So we have the allegoric quest for the Holy Grail or Mother Nature, necessarily unrequited, and destroyed in pursuit, as arrival at the vanishing point is death. Thus we're left with this Sisyphean purgatory of retro-modernism, Ouroboros, a perpetual whirlpool, cage and sanctuary both. Through ritualized repetition, the myth of eternal life is virtually achieved.

Interminable re-enactments of the outmoded: an eternal twilit uncanny of Midnight Cowboy, Dawn of the Dead, and Woodstock. Nostalgia for a Yogi Bear wilderness that never was, yet its realisation as the Internet, parallel nature, nomadic dream-space and Hell, Heart of Darkness as road movie or canoe trip -- Deliverance and Lost Highway, the linear and circular, both at the same time. A Vorticist marriage of individualism and capitalism consummated through instant sublimation of desires and fears, feeding the code, the Sea of Solaris. All dissent is futile, computed, negated by repetition. Fearful symmetries.

It only leaves the dislocated refuge of Monkey Island. Like Freeman Lowell in Silent Running, we wait for the flood - origin and oblivion. Rowing against the tide when we know we should never have left home.

The present system of dissuasion and simulation succeeds in neutralizing all finalities, all referentials, all meanings, but it fails to neutralize appearances. It forcefully controls all the procedures for the production of meaning. It does not control the seduction of appearances. No interpretation can explain it, no system can abolish it. It is our last chance.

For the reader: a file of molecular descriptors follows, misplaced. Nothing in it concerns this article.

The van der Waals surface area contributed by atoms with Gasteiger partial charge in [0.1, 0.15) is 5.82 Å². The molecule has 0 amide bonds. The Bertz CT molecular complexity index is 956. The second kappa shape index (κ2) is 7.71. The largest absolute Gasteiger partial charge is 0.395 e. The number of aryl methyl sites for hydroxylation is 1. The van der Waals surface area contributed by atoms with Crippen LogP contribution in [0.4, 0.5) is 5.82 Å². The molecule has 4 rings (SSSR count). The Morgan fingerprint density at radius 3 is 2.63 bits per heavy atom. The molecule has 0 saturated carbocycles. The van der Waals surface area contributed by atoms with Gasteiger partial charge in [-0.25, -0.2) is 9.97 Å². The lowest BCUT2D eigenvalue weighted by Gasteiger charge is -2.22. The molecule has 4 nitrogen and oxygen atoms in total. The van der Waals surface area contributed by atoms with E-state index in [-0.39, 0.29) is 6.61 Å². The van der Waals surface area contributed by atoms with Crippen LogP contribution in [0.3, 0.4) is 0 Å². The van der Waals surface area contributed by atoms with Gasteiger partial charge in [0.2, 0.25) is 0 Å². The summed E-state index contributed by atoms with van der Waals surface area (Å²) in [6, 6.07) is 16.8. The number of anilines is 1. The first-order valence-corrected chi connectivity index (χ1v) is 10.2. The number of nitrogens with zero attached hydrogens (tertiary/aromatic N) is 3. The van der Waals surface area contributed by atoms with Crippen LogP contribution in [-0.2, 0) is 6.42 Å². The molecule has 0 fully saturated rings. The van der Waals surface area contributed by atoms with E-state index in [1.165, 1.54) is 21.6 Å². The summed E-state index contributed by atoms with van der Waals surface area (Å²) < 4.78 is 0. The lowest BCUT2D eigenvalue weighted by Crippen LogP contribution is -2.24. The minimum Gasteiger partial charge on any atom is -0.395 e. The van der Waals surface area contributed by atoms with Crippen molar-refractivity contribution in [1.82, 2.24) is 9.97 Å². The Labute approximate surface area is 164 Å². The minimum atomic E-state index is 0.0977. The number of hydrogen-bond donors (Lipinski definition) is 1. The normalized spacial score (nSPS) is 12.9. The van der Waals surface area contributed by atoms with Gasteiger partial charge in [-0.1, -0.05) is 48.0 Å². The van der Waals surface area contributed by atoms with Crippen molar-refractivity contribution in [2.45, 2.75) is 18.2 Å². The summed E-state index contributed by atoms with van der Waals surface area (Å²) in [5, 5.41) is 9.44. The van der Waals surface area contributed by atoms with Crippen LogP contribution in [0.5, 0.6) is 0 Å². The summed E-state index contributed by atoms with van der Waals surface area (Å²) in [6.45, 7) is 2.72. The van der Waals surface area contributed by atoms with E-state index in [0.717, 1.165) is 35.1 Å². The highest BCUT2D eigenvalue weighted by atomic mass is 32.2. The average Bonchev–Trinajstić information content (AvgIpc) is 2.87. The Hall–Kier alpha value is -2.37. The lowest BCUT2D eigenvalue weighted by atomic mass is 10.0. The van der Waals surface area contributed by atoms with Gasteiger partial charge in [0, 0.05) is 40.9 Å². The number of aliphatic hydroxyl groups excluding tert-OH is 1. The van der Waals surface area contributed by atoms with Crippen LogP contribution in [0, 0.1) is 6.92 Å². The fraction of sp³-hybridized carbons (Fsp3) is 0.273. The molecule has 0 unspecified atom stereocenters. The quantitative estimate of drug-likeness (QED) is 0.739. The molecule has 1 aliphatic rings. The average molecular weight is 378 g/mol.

Jean Baudrillard, Seduction, or, the Superficial Abyss, 1987, from The Ecstasy of Communication, Semiotext(e)

The vanishing point can be achieved through sincere and perfect dissimulation, born of the supreme paradox of self-indulgence and self-annihilation.

(Or finding allegories for this seductive conundrum).


Old postcards from Colorado sourced through Walt's Postcards: (based in San Francisco).

Screen captures of Dan Hays's website:

Oil paintings in order of appearance (excluding repeats and details):

Colorado Impressions 6, 10a, 10b, 7, 11b, 11a & 11c (after Dan Hays, Colorado), 2000-03, 60"x80"

Twilight in the Wilderness (after Dan Hays and Frederick Church), 2005, 60"x80"

Colorado Impression 14 (after Dan Hays, Colorado), 2005, 30"x40"

Colorado Impression 13a (Pike's Peak), 2006, 80"x60"

Time Machine, 2007, 16"x25"

Modern Kitchen, 2007, 20"x20"

Colorado Impressions 16c, 2006, 48"x64"

Colorado Impression 16b, 2007, 54"x72"

Colorado Impression 16a, 2006, 60"x80"

Colorado Impression 12a (Sunrise, Beaver Creek, 11 September, 2002), 2003, 60"x80"

Colorado Impression 12b (The Gore Range), 2004, 60"x80"

Transcendental Meditations (Royal Gorge Jellystone Park Camp Resort), 2006, 60"x45"

Self-Portrait, 2005, 30"x40"

Dan Hays, 2005, 30"x40"

Colorado Snow Effect 4, 2007, 48"x64"

Colorado Impression 16d, 2007, 48"x64"

The End of Time, 2007, 60"x60"